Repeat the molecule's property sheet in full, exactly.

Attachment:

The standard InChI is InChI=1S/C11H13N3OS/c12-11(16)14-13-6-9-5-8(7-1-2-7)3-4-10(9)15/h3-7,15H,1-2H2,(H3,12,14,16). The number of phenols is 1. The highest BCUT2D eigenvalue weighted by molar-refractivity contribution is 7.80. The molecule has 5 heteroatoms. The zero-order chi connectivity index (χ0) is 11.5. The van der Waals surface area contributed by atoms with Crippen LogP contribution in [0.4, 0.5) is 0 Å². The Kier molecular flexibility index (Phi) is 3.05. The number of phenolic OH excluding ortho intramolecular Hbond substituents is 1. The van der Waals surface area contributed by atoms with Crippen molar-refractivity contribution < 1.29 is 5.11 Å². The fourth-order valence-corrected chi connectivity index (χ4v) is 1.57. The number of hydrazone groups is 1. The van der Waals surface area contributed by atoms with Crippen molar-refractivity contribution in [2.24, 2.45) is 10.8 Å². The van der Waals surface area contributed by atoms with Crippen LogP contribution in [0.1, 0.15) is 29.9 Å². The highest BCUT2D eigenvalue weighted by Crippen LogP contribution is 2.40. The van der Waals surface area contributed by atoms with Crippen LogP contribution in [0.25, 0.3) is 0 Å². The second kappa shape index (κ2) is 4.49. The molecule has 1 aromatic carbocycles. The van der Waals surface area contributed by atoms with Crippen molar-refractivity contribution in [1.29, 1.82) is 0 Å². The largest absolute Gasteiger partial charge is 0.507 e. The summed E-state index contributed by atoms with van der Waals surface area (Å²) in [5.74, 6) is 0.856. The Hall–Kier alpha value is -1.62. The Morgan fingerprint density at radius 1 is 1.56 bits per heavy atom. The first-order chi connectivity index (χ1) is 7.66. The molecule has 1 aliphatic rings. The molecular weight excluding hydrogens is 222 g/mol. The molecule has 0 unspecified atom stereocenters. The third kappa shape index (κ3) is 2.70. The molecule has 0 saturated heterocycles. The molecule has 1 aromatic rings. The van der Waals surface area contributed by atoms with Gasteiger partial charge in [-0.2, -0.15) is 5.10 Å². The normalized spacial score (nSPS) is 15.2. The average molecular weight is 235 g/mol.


The standard InChI is InChI=1S/C11H13N3OS/c12-11(16)14-13-6-9-5-8(7-1-2-7)3-4-10(9)15/h3-7,15H,1-2H2,(H3,12,14,16). The number of phenols is 1. The highest BCUT2D eigenvalue weighted by molar-refractivity contribution is 7.80. The molecule has 5 heteroatoms. The zero-order chi connectivity index (χ0) is 11.5. The van der Waals surface area contributed by atoms with Crippen LogP contribution in [0.4, 0.5) is 0 Å². The Kier molecular flexibility index (Phi) is 3.05. The number of phenolic OH excluding ortho intramolecular Hbond substituents is 1. The van der Waals surface area contributed by atoms with Crippen molar-refractivity contribution < 1.29 is 5.11 Å². The fourth-order valence-corrected chi connectivity index (χ4v) is 1.57. The number of hydrazone groups is 1. The van der Waals surface area contributed by atoms with Crippen molar-refractivity contribution in [2.24, 2.45) is 10.8 Å². The van der Waals surface area contributed by atoms with Crippen LogP contribution in [0.1, 0.15) is 29.9 Å². The highest BCUT2D eigenvalue weighted by Crippen LogP contribution is 2.40. The van der Waals surface area contributed by atoms with Crippen LogP contribution in [0.25, 0.3) is 0 Å². The second kappa shape index (κ2) is 4.49. The molecule has 1 aromatic carbocycles. The van der Waals surface area contributed by atoms with Crippen molar-refractivity contribution in [1.29, 1.82) is 0 Å². The largest absolute Gasteiger partial charge is 0.507 e. The summed E-state index contributed by atoms with van der Waals surface area (Å²) in [5.74, 6) is 0.856. The Hall–Kier alpha value is -1.62. The Morgan fingerprint density at radius 1 is 1.56 bits per heavy atom. The first-order chi connectivity index (χ1) is 7.66. The molecule has 1 aliphatic rings. The molecular weight excluding hydrogens is 222 g/mol. The molecule has 0 unspecified atom stereocenters. The third kappa shape index (κ3) is 2.70. The molecule has 0 saturated heterocycles. The molecule has 1 aromatic rings. The van der Waals surface area contributed by atoms with Gasteiger partial charge in [-0.2, -0.15) is 5.10 Å². The normalized spacial score (nSPS) is 15.2. The average molecular weight is 235 g/mol.